Scabies has been described by physicians for more than 2,000 years and was the first infection in humans for which a responsible organism was specifically identified. The cause of scabies is a tiny, eight-legged arthropod called a mite, which carries out its life cycle on and within human skin. Female mites (twice the size of males) are only about 3/10 of a millimeter long and barely visible to the naked eye. They cannot hop or fly, and thus transmission from one person to another nearly always involves skin-to-skin contact. The female mite burrows below the skin in a meandering pattern, laying a few eggs each day. After two to four weeks, she dies. Her eggs hatch, and new mite larvae grow, molt, and eventually emerge on the skin surface. The itching and rash of scabies don’t begin until 10 to 30 days after the first mites crawl under the skin, since itching is actually an allergic reaction to the mites, their eggs, and their waste products.
Scabies infections are more common in crowded living conditions where there is more opportunity for skin-to-skin transmission. They tend to be worse among those who cannot bathe very often, in which case hundreds or even thousands of mites may infest one individual. (Normally, fewer than 15 active mites are enough to cause symptoms.)
If your child or anyone in your family experiences intense itching, especially at night, you should suspect scabies. In older children, numerous itchy, fluid-filled bumps may be visible next to a reddish burrow track on the hands, feet, face, elbows, waist, wrists, and/or genitalia. In younger children, the bumps appear more often on the upper half of the body.
Unfortunately, burrow tracks aren’t always evident without a close look at certain areas (such as the spaces between the fingers or the toes). The severe itching provokes equally intense scratching, which may damage skin. This in turn may become infected by bacteria. As a result, scabies can look like nearly any other skin disease, a problem that could delay the correct diagnosis.
If your child’s doctor suspects scabies, he or she will examine the rash and may gently scrape the skin of the affected area to examine it for mites or eggs. If mites are found or if the rash is highly suspicious even when mites are not visible, one of the anti-scabies medications (usually permethrin or lindane) will be prescribed. The medication is usually a lotion. It must be applied to the en-tire body, left on for a number of hours, and then rinsed off. Your child should shower and tussle his body and hair completely when rinsing. Since scabies is so contagious, it is likely that your doctor will choose to treat everyone in your household so your child does not become re-infected.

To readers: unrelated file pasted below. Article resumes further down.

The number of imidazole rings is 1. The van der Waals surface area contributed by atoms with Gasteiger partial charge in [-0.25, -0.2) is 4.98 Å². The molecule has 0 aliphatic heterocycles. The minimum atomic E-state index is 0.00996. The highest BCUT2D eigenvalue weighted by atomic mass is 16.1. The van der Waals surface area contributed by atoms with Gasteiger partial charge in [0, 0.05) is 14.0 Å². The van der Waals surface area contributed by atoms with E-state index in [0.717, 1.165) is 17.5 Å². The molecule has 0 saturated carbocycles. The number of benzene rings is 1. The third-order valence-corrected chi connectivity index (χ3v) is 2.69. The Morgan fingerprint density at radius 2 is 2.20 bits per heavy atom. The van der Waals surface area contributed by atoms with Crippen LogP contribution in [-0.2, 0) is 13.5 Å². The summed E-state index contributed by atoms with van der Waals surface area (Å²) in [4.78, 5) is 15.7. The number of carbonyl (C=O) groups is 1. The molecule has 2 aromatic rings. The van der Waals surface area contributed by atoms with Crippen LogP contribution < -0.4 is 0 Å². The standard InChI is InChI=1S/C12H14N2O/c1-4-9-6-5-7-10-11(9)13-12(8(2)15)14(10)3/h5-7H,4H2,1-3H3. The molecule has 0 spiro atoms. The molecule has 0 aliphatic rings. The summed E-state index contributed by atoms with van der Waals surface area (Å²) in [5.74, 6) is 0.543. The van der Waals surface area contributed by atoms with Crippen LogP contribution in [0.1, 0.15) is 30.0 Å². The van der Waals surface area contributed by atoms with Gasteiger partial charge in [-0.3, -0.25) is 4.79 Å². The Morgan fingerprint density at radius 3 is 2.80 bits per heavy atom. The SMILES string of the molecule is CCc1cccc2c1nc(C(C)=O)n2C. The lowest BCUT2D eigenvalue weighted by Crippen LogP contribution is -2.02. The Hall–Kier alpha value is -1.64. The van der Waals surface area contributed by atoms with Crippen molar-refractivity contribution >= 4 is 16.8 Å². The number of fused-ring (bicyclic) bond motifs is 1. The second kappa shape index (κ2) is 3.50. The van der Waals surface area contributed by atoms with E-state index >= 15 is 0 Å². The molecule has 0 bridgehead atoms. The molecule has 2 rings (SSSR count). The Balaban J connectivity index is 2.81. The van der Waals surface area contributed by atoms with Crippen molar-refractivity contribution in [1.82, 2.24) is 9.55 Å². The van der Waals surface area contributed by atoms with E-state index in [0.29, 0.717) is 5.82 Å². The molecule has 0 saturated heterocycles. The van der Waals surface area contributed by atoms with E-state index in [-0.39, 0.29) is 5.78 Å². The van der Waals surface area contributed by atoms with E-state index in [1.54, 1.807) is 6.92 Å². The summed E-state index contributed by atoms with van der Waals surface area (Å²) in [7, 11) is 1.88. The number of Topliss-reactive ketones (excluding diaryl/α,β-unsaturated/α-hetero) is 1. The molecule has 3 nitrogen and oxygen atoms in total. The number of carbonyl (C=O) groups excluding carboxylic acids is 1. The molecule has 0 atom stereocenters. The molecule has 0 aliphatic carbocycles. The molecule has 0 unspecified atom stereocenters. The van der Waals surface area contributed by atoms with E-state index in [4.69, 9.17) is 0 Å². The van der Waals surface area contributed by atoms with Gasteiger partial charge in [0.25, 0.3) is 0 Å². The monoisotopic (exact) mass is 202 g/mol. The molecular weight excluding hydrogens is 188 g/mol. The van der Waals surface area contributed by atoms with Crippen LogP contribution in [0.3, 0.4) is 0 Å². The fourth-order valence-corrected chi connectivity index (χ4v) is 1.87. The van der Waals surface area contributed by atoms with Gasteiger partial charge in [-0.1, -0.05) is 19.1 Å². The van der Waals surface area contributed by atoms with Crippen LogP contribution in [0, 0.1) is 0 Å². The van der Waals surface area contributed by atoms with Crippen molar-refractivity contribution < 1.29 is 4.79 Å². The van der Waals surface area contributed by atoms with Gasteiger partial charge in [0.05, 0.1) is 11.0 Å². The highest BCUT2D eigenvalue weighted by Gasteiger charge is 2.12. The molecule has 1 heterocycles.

It is important to follow your doctor’s directions precisely. Concerns have been raised about the possibility that lindane might cause seizures in children, and that this medication should be avoided in children with pre-existent epilepsy. It is also not recommended for use in infants and toddlers nor in pregnant women or nursing mothers. In addition to the anti-scabies medication, your doctor may prescribe anti-itch medication (such as cortisone cream or calamine lotion). Antibiotics may be needed if any areas of skin have become infected.
Once the first round of medication is applied, your child is no longer contagious. However, the rash will continue to be visible and itchy for up to four weeks. You should not repeatedly treat your child with anti scabies medication to stop the itching. If the itching does not go away after a month, it is possible that your child has be-come re-infected, but you should not use another round of medication until specifically told to do so by your child’s doctor.
Since scabies is transferred through close contact, it is important to treat anyone who leas had repeated direst contact with your child. In a few cases mites are spreading directly via clothing and linens, so wash these items is hot water after everyone has received the anti scabies medication.